Throughout her professional career, Maxine has been active in the Australian Library and Information Association making important contributions and presentations at many of the Association's conferences. Whilst in Canberra she served on ACT Branch and also national committees, including the National Awards Committee of the then Library Association of Australia. In 1982 and 1983 she was ACT branch councillor and in 1984 became branch president. Maxine has also been a committed member of the Association's Education for Library and Information Services Section (ELISS) supporting its activities and translating ideas from her research into workshops, forums, and seminars to assist members in their continuing professional development. Further she has consistently encouraged Section members, as well as her colleagues and students, to extend themselves by challenging them to write and publish.

Under her editorial guidance from 1994 to 1997, the ELISS journal Education for Library and Information Services: Australia grew in stature to become 'essential reading for the information professional' as voted by an international panel of the International Federation of Documentation (FID). Maxine achieved this by having articles refereed, thus increasing the journal's academic rigour and by seeking a broader range of scholarly contributions from Australia and also internationally.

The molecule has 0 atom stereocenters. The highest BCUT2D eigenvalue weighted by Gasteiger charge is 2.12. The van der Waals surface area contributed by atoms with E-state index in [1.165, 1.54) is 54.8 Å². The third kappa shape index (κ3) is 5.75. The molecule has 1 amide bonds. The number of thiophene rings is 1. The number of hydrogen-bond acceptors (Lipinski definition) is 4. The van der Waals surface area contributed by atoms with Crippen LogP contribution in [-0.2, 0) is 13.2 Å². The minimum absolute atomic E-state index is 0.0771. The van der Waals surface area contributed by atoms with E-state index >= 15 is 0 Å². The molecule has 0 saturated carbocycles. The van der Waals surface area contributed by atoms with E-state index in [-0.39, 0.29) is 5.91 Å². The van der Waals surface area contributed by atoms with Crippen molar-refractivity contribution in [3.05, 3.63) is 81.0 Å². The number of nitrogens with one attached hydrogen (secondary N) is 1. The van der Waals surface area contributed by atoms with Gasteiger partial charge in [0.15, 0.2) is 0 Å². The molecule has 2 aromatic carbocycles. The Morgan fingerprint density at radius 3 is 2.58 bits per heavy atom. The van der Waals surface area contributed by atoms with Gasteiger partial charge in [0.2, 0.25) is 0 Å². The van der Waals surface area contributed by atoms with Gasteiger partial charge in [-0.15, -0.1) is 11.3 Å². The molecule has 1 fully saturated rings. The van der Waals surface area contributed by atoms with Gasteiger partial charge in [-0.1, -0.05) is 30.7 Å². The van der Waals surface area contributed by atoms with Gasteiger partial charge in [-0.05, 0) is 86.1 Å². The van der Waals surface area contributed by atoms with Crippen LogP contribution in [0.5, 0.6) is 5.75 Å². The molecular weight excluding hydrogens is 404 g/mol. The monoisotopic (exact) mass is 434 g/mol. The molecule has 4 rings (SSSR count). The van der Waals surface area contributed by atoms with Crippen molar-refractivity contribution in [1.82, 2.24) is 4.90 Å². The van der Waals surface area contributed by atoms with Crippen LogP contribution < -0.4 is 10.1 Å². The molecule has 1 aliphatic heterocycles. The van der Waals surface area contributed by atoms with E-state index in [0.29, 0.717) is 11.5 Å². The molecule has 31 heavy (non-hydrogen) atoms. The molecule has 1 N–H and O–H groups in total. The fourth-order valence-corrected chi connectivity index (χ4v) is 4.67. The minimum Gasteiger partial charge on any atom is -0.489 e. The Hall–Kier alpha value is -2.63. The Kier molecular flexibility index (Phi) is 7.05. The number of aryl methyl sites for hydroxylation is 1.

At the international level, Maxine has made an important contribution to the work of IFLA serving on several committees, including the Executive Committee of the Round Table of Library History (1990-1991) and the Standing Committee of Library Theory and Research (1992-1993 and 1997-1998). As chair of the Section of Library Theory and Research between 1993 and 1995, Maxine co-ordinated a major international research project which studied national trends in library and information science research in nine developed and developing countries. The research was funded by three separate grants, including one awarded in 1997 to Maxine as principal investigator in conjunction with Professor Pertti Vakkari of the University of Tampere, Finland, to compare national and international trends. A further grant followed in 1998 to expand the analysis by considering the social and cognitive institutionalisation of the library and information science research field in the countries studied which will help to explain differences in library and information science research in these countries.

Maxine's contribution to the profession has also been recognised internationally. In 1997, the Library Association of the United Kingdom conferred on her a Fellowship of the Association in recognition of her work in three areas: research and scholarship, contribution to library and information science education, and to the work of national and international library associations. The esteem in which Maxine is held can be judged in that only four Library Association Fellowships were awarded during the year in an Association of some 26 000 members.

Throughout her career Maxine has made a significant contribution to the library and information profession. Her leadership in research and scholarship, her role in educating future library and information professionals and her long-term involvement in professional activities demonstrate an outstanding personal commitment to the Association and to the profession at the local, national and international level. Dr Maxine Rochester is a worthy recipient of the distinction of Fellow of the Australian Library and Information Association.